Try It \(\PageIndex{5}\)

    Factor completely: \(4x^2+20xy+25y^2\).

    Answer

    \((2x+5y)^2\)

    Try It \(\PageIndex{6}\)

    Factor completely: \(9x^2−24xy+16y^2\).

    Answer

    \((3x−4y)^2\)

    Remember, sums of squares do not factor, but sums of cubes do!

    Example \(\PageIndex{4}\)

    Factor completely \(12x^3y^2+75xy^2\).

    Solution

    \(\begin{array} {ll} &12x^3y^2+75xy^2 \\ \text{Is there a GCF? Yes, }3xy^2. & \\ \text{Factor out the GCF.} &3xy^2(4x^2+25) \\ \text{In the parentheses, is it a binomial, trinomial, or are} & \\ \text{there more than three terms? Binomial.} & \\ & \\ \text{Is it a sum? Of squares? Yes.} &\text{Sums of squares are prime.} \\ & \\ & \\ \quad\text{Is the expression factored completely? Yes.} & \\ \text{Check:} & \\ & \\ & \\ \quad\text{Multiply.} & \\ \hspace{15mm}3xy^2(4x^2+25) & \\ \hspace{14mm}12x^3y^2+75xy^2\checkmark \end{array} \)

    Try It \(\PageIndex{7}\)

    Factor completely: \(50x^3y+72xy\).

    Answer

    \(2xy(25x^2+36)\)

    Try It \(\PageIndex{8}\)

    Factor completely: \(27xy^3+48xy\).

    Answer

    \(3xy(9y^2+16)\)

    When using the sum or difference of cubes pattern, being careful with the signs.

    Example \(\PageIndex{5}\)

    Factor completely: \(24x^3+81y^3\).

    Solution

    Is there a GCF? Yes, 3. .
    Factor it out. .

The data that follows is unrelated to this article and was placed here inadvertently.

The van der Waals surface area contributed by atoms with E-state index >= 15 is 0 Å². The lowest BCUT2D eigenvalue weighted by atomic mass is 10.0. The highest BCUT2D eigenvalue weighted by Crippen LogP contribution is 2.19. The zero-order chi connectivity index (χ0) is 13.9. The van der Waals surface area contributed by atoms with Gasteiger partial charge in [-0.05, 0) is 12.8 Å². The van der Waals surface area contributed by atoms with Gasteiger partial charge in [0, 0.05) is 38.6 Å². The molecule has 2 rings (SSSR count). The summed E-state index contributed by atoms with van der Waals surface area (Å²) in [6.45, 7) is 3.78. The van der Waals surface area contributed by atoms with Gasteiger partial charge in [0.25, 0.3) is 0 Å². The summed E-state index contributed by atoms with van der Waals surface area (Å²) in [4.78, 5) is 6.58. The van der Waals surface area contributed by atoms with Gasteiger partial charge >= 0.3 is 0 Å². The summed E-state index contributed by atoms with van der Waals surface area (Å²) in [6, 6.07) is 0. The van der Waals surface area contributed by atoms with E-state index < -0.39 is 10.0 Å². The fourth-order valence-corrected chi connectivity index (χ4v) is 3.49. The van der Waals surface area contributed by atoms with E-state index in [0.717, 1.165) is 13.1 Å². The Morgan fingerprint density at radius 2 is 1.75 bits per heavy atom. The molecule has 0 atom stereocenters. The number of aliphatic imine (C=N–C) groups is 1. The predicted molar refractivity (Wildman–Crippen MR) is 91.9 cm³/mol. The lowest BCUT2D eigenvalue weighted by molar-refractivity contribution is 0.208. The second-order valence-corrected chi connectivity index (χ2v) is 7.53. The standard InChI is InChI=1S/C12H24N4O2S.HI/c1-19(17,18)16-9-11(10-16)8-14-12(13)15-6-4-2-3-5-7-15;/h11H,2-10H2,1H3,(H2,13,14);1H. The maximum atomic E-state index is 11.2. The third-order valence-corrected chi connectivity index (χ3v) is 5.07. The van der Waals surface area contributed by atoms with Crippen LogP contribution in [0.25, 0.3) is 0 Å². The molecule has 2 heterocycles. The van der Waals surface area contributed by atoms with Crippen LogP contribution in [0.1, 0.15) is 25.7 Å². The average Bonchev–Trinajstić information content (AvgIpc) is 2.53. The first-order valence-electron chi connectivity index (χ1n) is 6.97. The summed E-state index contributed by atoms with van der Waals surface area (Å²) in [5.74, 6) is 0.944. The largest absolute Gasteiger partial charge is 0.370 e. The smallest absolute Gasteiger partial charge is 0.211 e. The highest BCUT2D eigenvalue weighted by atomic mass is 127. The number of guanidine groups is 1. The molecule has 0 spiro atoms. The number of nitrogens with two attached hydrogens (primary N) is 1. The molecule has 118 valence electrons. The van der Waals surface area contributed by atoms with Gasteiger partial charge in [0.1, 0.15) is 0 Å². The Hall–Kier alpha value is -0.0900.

In the parentheses, is it a binomial, trinomial,
    of are there more than three terms? Binomial.
    Is it a sum or difference? Sum.
    Of squares or cubes? Sum of cubes. .
    Write it using the sum of cubes pattern. .
    Is the expression factored completely? Yes. .
    Check by multiplying.

    Try It \(\PageIndex{9}\)

    Factor completely: \(250m^3+432n^3\).

    Answer

    \(2(5m+6n)(25m^2−30mn+36n^2)\)

    Try It \(\PageIndex{10}\)

    Factor completely: \(2p^3+54q^3\).

    Answer

    \(2(p+3q)(p^2−3pq+9q^2)\)

    Example \(\PageIndex{6}\)

    Factor completely: \(3x^5y−48xy\).

    Solution

    \(\begin{array} {ll} &3x^5y−48xy \\ \text{Is there a GCF? Factor out }3xy &3xy(x^4−16) \\ \begin{array} {l} \text{Is the binomial a sum or difference? Of squares or cubes?} \\ \text{Write it as a difference of squares.} \end{array} &3xy\left((x^2)^2−(4)2\right) \\ \text{Factor it as a product of conjugates} &3xy(x^2−4)(x^2+4) \\ \text{The first binomial is again a difference of squares.} &3xy\left((x)^2−(2)^2\right)(x^2+4) \\ \text{Factor it as a product of conjugates.} &3xy(x−2)(x+2)(x^2+4) \\ \text{Is the expression factored completely? Yes.} & \\ \text{Check your answer.} & \\ \text{Multiply.} & \\ 3xy(x−2)(x+2)(x^2+4) & \\ 3xy(x^2−4)(x^2+4) & \\ 3xy(x^4−16) & \\ 3x^5y−48xy\checkmark & \end{array}\)

    Try It \(\PageIndex{11}\)

    Factor completely: \(4a^5b−64ab\).

    Answer

    \(4ab(a^2+4)(a−2)(a+2)\)